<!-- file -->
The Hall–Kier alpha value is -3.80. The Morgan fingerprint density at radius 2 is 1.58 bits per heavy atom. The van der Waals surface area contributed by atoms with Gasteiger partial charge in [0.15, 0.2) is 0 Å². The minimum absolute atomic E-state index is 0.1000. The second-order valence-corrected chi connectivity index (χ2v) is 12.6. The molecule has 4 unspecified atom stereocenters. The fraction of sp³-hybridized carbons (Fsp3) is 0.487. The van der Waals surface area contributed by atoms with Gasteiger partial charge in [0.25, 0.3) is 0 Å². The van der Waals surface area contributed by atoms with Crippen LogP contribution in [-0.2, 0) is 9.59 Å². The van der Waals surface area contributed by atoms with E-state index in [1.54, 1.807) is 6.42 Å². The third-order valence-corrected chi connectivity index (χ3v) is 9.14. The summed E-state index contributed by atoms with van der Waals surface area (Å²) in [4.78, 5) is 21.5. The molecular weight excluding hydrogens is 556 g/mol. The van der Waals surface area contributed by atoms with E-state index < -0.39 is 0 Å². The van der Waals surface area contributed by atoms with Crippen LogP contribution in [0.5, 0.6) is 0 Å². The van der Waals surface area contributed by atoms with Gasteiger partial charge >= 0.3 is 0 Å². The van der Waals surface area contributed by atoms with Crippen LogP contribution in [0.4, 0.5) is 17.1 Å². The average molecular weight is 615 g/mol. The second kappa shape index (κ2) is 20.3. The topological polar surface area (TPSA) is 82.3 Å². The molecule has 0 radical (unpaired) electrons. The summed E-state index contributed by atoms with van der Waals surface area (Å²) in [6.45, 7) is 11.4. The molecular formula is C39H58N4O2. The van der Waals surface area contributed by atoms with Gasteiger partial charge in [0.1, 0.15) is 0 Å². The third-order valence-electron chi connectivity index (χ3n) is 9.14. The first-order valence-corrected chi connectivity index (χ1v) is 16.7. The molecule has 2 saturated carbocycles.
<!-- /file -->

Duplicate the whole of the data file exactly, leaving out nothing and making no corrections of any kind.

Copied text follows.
The Hall–Kier alpha value is -3.80. The Morgan fingerprint density at radius 2 is 1.58 bits per heavy atom. The van der Waals surface area contributed by atoms with Gasteiger partial charge in [0.15, 0.2) is 0 Å². The minimum absolute atomic E-state index is 0.1000. The second-order valence-corrected chi connectivity index (χ2v) is 12.6. The molecule has 4 unspecified atom stereocenters. The fraction of sp³-hybridized carbons (Fsp3) is 0.487. The van der Waals surface area contributed by atoms with Gasteiger partial charge in [0.25, 0.3) is 0 Å². The van der Waals surface area contributed by atoms with Crippen LogP contribution in [-0.2, 0) is 9.59 Å². The van der Waals surface area contributed by atoms with E-state index in [1.54, 1.807) is 6.42 Å². The third-order valence-corrected chi connectivity index (χ3v) is 9.14. The summed E-state index contributed by atoms with van der Waals surface area (Å²) in [4.78, 5) is 21.5. The molecular weight excluding hydrogens is 556 g/mol. The van der Waals surface area contributed by atoms with E-state index < -0.39 is 0 Å². The van der Waals surface area contributed by atoms with Crippen LogP contribution in [0.5, 0.6) is 0 Å². The van der Waals surface area contributed by atoms with Gasteiger partial charge >= 0.3 is 0 Å². The van der Waals surface area contributed by atoms with Crippen LogP contribution in [0.4, 0.5) is 17.1 Å². The average molecular weight is 615 g/mol. The second kappa shape index (κ2) is 20.3. The topological polar surface area (TPSA) is 82.3 Å². The molecule has 0 radical (unpaired) electrons. The summed E-state index contributed by atoms with van der Waals surface area (Å²) in [6.45, 7) is 11.4. The molecular formula is C39H58N4O2. The van der Waals surface area contributed by atoms with Gasteiger partial charge in [0.1, 0.15) is 0 Å². The third-order valence-electron chi connectivity index (χ3n) is 9.14. The first-order valence-corrected chi connectivity index (χ1v) is 16.7. The molecule has 2 saturated carbocycles.